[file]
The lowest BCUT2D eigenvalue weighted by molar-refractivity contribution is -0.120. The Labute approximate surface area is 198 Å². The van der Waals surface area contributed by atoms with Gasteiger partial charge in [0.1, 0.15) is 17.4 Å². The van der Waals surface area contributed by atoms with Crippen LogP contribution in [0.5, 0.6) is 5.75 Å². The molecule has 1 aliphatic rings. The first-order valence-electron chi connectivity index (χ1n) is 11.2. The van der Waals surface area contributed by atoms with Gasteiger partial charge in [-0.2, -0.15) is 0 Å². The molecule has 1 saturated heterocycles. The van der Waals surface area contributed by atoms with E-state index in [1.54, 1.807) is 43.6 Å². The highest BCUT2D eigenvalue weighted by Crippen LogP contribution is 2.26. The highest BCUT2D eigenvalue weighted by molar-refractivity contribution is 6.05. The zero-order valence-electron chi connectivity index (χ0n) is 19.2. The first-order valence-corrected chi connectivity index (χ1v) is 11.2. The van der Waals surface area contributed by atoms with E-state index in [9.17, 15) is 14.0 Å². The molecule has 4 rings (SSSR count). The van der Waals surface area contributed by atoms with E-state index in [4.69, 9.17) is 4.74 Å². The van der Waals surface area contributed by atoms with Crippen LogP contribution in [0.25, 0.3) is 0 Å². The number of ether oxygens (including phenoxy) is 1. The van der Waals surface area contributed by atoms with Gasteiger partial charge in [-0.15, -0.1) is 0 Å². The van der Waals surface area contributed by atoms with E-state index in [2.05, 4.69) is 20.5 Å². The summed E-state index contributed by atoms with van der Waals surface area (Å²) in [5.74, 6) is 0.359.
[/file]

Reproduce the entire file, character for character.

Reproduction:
The lowest BCUT2D eigenvalue weighted by molar-refractivity contribution is -0.120. The Labute approximate surface area is 198 Å². The van der Waals surface area contributed by atoms with Gasteiger partial charge in [0.1, 0.15) is 17.4 Å². The van der Waals surface area contributed by atoms with Crippen LogP contribution in [0.5, 0.6) is 5.75 Å². The molecule has 1 aliphatic rings. The first-order valence-electron chi connectivity index (χ1n) is 11.2. The van der Waals surface area contributed by atoms with Gasteiger partial charge in [-0.2, -0.15) is 0 Å². The molecule has 1 saturated heterocycles. The van der Waals surface area contributed by atoms with E-state index in [1.54, 1.807) is 43.6 Å². The highest BCUT2D eigenvalue weighted by Crippen LogP contribution is 2.26. The highest BCUT2D eigenvalue weighted by molar-refractivity contribution is 6.05. The zero-order valence-electron chi connectivity index (χ0n) is 19.2. The first-order valence-corrected chi connectivity index (χ1v) is 11.2. The van der Waals surface area contributed by atoms with E-state index in [9.17, 15) is 14.0 Å². The molecule has 4 rings (SSSR count). The van der Waals surface area contributed by atoms with E-state index in [4.69, 9.17) is 4.74 Å². The van der Waals surface area contributed by atoms with Crippen LogP contribution in [0.25, 0.3) is 0 Å². The number of ether oxygens (including phenoxy) is 1. The van der Waals surface area contributed by atoms with Gasteiger partial charge in [-0.15, -0.1) is 0 Å². The van der Waals surface area contributed by atoms with E-state index in [2.05, 4.69) is 20.5 Å². The summed E-state index contributed by atoms with van der Waals surface area (Å²) in [5.74, 6) is 0.359.